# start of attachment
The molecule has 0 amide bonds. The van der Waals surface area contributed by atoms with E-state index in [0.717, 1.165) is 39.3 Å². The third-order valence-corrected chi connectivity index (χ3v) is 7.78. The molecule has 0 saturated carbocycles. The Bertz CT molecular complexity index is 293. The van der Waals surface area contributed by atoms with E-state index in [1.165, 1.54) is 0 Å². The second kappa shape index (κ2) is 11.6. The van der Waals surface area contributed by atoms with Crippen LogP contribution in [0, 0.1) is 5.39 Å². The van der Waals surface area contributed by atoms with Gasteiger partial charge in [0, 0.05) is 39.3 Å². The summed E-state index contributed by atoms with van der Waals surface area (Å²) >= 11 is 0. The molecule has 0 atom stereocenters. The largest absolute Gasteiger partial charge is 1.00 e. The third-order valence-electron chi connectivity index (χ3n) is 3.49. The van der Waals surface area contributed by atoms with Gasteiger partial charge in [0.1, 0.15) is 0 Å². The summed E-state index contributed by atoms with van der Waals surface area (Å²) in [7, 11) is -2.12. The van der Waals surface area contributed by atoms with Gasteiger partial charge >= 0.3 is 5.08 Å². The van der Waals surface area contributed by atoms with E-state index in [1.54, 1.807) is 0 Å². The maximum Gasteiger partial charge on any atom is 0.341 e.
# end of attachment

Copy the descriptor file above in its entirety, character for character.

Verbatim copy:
The molecule has 0 amide bonds. The van der Waals surface area contributed by atoms with E-state index in [0.717, 1.165) is 39.3 Å². The third-order valence-corrected chi connectivity index (χ3v) is 7.78. The molecule has 0 saturated carbocycles. The Bertz CT molecular complexity index is 293. The van der Waals surface area contributed by atoms with E-state index in [1.165, 1.54) is 0 Å². The second kappa shape index (κ2) is 11.6. The van der Waals surface area contributed by atoms with Crippen LogP contribution in [0, 0.1) is 5.39 Å². The van der Waals surface area contributed by atoms with Gasteiger partial charge in [0, 0.05) is 39.3 Å². The summed E-state index contributed by atoms with van der Waals surface area (Å²) >= 11 is 0. The molecule has 0 atom stereocenters. The largest absolute Gasteiger partial charge is 1.00 e. The third-order valence-electron chi connectivity index (χ3n) is 3.49. The van der Waals surface area contributed by atoms with Gasteiger partial charge in [0.1, 0.15) is 0 Å². The summed E-state index contributed by atoms with van der Waals surface area (Å²) in [7, 11) is -2.12. The van der Waals surface area contributed by atoms with Gasteiger partial charge >= 0.3 is 5.08 Å². The van der Waals surface area contributed by atoms with E-state index in [1.54, 1.807) is 0 Å². The maximum Gasteiger partial charge on any atom is 0.341 e.